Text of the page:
Victor L. Power

The main question that springs to mind about Hibbing is why -- unlike mining towns around the world -- this town was so prosperous with investment in buildings, facilities and education on a lavish, staggering scale. 

Socialist and Communist ideas were widespread in the region especially in the Finnish and Jewish communities. Mining company officials and local politicians knew the most prosperous way forward was to provide the best of everything for the community and all workers, opportunities for children and a range of entertainment. 

The best known of the political figures is Vic Power. The tax arrangements he negotiated, with the help of others, are remarkable, no one ever got more out of mining companies for a local community. 

Vic Power was a local businessman, a lawyer and ten time mayor of Hibbing. He was a firm defender of labour issues which included supporting the 1916 miners' strike. "The men are justified in shedding blood when they are interfered with in the exercise of their natural rights," said Mayor Power in defence of the pickets. "The mining companies are asking protection for their men, but the only ones injured so far have been the strikers."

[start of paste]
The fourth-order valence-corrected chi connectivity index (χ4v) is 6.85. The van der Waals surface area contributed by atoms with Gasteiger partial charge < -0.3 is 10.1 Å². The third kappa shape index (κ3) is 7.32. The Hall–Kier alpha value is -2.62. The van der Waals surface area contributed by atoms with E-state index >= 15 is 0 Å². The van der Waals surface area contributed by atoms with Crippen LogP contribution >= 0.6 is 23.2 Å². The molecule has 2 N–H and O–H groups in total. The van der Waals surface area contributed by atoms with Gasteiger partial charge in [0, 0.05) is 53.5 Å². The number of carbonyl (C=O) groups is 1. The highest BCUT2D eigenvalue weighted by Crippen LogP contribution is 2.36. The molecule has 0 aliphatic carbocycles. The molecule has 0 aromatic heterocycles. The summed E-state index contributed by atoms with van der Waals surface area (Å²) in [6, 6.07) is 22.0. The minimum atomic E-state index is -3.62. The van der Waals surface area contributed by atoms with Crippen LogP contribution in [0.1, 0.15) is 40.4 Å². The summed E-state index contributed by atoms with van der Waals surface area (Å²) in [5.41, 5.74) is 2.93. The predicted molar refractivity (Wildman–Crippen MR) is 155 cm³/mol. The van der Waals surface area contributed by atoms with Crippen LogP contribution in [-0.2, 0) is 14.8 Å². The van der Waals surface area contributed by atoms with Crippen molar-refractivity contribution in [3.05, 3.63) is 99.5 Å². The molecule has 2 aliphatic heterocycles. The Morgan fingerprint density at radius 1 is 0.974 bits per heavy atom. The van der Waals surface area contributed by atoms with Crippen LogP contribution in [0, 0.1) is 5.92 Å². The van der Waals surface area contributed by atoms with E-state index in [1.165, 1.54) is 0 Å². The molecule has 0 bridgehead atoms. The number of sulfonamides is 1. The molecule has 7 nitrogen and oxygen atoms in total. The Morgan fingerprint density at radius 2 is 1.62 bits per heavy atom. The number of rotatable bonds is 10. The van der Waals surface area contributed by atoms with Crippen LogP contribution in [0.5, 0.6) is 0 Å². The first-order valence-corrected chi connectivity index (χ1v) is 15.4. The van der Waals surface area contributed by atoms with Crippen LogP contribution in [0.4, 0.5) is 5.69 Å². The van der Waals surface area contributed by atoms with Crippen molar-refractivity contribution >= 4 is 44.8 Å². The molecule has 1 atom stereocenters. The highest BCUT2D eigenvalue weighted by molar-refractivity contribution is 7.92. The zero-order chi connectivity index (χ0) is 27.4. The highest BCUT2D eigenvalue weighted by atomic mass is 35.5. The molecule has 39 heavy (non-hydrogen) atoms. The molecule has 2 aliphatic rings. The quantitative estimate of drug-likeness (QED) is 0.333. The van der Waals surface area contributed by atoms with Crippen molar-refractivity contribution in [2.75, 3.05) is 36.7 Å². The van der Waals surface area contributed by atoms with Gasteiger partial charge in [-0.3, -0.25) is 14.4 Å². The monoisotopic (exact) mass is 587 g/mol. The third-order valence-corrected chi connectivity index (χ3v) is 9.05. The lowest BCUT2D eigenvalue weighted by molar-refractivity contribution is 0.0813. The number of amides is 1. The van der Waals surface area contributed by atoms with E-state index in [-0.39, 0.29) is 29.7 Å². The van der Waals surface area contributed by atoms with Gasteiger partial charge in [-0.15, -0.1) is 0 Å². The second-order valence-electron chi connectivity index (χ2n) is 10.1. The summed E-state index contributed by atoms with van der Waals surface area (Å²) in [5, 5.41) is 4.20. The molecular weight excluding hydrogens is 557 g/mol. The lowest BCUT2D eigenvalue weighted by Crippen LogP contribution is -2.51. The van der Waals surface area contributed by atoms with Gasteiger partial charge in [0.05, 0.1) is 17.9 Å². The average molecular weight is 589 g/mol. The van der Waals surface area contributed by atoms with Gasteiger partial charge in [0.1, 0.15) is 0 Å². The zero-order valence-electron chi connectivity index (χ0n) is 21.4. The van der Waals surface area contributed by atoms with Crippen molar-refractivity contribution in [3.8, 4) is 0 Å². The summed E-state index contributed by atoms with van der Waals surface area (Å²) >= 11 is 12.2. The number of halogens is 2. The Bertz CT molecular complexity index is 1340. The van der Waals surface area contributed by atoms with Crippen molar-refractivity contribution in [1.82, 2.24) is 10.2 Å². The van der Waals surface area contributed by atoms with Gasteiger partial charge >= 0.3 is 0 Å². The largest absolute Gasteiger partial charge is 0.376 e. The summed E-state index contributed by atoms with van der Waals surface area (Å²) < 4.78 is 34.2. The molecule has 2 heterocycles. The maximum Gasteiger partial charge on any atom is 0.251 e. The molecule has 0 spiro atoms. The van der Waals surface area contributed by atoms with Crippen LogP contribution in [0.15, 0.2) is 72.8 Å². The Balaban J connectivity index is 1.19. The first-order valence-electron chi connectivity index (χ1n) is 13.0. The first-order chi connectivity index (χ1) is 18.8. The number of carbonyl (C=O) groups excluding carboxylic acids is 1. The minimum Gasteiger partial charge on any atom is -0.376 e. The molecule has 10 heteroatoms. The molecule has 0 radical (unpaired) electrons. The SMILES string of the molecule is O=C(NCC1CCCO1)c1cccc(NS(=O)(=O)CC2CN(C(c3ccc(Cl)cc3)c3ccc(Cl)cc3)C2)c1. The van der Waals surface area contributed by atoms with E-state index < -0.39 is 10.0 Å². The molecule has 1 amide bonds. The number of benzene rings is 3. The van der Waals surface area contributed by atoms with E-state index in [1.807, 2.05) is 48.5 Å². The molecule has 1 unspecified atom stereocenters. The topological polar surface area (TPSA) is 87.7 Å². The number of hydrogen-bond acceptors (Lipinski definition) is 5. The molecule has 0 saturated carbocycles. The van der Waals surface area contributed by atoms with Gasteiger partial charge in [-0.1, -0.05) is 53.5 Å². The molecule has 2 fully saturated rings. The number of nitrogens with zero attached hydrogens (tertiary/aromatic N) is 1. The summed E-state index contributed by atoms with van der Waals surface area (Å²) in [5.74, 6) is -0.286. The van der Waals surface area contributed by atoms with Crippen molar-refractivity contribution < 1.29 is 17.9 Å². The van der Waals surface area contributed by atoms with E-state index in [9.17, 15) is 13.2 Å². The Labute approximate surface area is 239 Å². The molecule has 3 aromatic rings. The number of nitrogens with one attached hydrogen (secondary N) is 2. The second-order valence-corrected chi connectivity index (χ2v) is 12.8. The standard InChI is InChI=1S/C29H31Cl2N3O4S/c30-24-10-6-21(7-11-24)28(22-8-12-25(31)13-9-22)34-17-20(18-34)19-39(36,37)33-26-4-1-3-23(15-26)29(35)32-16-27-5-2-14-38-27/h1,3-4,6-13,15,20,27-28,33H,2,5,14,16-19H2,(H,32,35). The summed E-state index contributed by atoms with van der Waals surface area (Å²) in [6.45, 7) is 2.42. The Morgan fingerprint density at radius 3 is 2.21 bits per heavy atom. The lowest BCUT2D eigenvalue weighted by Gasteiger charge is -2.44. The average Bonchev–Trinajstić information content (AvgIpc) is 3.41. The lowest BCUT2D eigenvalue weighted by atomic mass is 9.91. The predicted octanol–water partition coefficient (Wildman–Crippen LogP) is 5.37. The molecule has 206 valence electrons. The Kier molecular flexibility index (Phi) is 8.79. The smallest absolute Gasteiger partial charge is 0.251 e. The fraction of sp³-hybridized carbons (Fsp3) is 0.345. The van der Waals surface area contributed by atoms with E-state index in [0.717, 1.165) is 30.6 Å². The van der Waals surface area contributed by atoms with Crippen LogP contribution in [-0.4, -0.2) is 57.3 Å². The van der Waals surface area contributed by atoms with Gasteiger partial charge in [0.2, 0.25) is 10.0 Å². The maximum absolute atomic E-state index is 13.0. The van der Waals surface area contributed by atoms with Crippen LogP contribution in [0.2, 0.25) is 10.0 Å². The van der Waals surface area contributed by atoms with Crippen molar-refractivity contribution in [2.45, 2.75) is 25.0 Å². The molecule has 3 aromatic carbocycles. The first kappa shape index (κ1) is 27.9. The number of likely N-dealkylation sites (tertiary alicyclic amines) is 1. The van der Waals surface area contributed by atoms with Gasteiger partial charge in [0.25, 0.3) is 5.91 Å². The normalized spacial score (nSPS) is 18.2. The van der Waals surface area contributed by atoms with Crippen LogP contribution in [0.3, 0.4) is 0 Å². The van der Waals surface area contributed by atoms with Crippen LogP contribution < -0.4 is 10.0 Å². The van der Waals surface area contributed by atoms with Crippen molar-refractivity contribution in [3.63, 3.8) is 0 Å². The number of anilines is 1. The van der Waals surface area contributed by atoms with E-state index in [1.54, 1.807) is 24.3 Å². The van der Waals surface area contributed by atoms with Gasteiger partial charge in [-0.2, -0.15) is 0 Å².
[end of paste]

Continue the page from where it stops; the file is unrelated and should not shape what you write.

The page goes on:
See: Minnesota Historical Society resources.

"The Men Who Are At The Head

Two men in Hibbing tower head and shoulders above everybody else. They are Michael Godfrey, superintendent of the Oliver mining Company -- and everybody calls him “Mike” --and Victor L. Power, the mayor -- everybody calls him “Vic.”

Mr. Godfrey came to Hibbing to represent the United States Steel Corporation, as superintendent of the Oliver Mining Company, when the village was engaged in its tax war with the mining companies. Heading the steel corporation’s side of the case -- and the steel corporation, controlling the biggest mines in the vicinity, was the chief “enemy” -- he helped to bring about a settlement that satisfied both the mining companies and the townspeople. The people of Hibbing have been “strong for Mike” ever since.